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British Industrial History

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Edward Powell

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Edward Powell (c1851-1919), Managing Director of Humber

1880 June 3rd. Married Mary Eleanor Pugh Pryce-jones

1914-18 President of the SMMT

1919 Obituary.[1]

DEATH OF MR. EDWARD POWELL CHAIRMAN OF HUMBER LTD. It was with surprise, as well as deep regret, that the people of Coventry heard on Monday that Mr. Edward Powell had passed away, in London, on the previous night. The deceased gentleman, who was chairman and managing director of Humber, Ltd., Coventry, was in this city last week, and those who saw him then had no idea it would be his last visit.

Mr. Powell was also Chairman of the S.M.M.T., and was well known and respected in commercial circles.

It was in 1889 that he joined Humber and Co. (Extension), Ltd.; and upon the fusion of Humber and Co., Ltd., and Humber and Co. (Extension), Ltd., he became Chairman of the combined concerns. With the exception of a period of two years Mr. Powell bad been Chairman of the Company ever since. He was also a director of Drake, Driver, and Lever, Ltd., and Pryce-Jones, Ltd.

He married the eldest daughter of Sir Pryce Pryce-Jones and leaves two sons, both serving in the Army — one as a major in the Royal Engineers and the other an officer in the Royal Air Force. He resided at Newtown, Montgomeryshire, where the funeral took place at half-past two on Thursday afternoon. Amongst those present, representing Coventry, were Col. Cole, one of the directors of Humber, Ltd., Mr. Allbutt, the secretary, and Mr. Niblett, works manager.

Mr. Edward Powell, who was 68 years of age, was always deeply interested in the fare of the workpeople as of the firm, and he gave expression to this in his remarks when presiding over the general meeting of shareholders in November last. At that time, he said, there was but one black spot on the horizon, which let them hope, would quickly dissolve like a morning mist in the face of the rising sun, giving them light, warmth, and peaceful growth; needless to say, he referred to the threatened trouble with labour. The war, with its accompanying horrors, the lose of millions of valuable lives, the mourning of still more millions. the destruction of property, and the placing on our shoulders of an immense burden of death, had at the same time taught us many valuable leaves, not the least of which was the indexation of a feeling of kindly sympathy and helpfulness to their fellows. They had endeavoured to show that feeling in more ways than one to those who were in their works. Not only had they provided them with a recreation ground and pavilion and an up-to-dale mess room and reading rooms, but they had retained the services of a welfare superintendent to help and guide them in making their lives happy end useful. He was delighted to say their efforts in this direction bad been greatly appreciated by their employees, and he thought he might say that the best of relations existed between their managers and their workpeople.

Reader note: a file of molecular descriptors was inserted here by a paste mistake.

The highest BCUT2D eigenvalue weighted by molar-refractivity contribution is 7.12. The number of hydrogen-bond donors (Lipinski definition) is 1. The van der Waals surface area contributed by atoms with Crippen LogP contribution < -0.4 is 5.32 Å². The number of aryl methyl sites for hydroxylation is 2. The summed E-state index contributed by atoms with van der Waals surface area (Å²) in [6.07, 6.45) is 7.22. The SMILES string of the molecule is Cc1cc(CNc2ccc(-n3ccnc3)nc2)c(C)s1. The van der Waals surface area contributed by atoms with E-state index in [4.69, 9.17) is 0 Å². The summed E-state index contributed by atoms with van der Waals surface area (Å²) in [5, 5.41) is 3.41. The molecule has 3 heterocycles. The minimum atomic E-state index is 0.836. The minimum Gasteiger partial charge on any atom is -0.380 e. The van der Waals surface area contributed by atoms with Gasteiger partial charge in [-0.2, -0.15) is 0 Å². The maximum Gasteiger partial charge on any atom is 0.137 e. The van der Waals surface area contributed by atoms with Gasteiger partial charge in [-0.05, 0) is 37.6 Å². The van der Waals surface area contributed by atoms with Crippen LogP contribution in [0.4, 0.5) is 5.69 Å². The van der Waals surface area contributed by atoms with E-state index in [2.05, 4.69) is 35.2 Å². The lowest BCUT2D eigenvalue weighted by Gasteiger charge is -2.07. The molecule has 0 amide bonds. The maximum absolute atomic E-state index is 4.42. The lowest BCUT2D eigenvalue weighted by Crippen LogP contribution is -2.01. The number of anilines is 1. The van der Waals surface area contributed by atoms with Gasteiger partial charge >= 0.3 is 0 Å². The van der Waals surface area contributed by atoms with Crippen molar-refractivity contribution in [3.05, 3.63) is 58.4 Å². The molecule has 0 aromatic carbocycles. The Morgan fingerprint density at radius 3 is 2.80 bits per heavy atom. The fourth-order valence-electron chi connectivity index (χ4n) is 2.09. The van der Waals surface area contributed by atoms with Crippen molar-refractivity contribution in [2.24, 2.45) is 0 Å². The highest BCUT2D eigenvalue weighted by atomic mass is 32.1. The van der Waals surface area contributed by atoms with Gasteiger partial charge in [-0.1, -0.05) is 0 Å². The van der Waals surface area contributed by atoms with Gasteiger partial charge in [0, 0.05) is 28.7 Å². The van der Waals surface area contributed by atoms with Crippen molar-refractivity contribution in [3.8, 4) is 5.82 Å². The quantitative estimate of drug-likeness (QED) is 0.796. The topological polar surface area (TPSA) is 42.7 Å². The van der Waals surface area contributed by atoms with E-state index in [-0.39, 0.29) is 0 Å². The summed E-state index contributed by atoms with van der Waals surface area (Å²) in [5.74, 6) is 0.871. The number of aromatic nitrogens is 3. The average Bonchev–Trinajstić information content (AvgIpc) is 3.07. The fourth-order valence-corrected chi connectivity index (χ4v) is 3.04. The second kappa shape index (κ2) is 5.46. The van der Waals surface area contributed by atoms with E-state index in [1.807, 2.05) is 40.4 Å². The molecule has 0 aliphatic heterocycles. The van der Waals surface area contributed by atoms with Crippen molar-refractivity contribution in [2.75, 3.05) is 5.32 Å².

On matters affecting the trade as a whole, they nest he guided by the Employers' Federation, and the men would be guided by their Unions; and they could only hope that a spirit of reasonableness would prevail on both sides and that no labour dispute leading to trouble in the works would arise. The formation of Joint Councils of Employers and Workmen. as advised by the Whitley Report, should do much to secure harmony, so that all alike might benefit by the great boon, in trade, of which there was every appearance.

See Also


Sources of Information

  1. Coventry Herald - Saturday 22 February 1919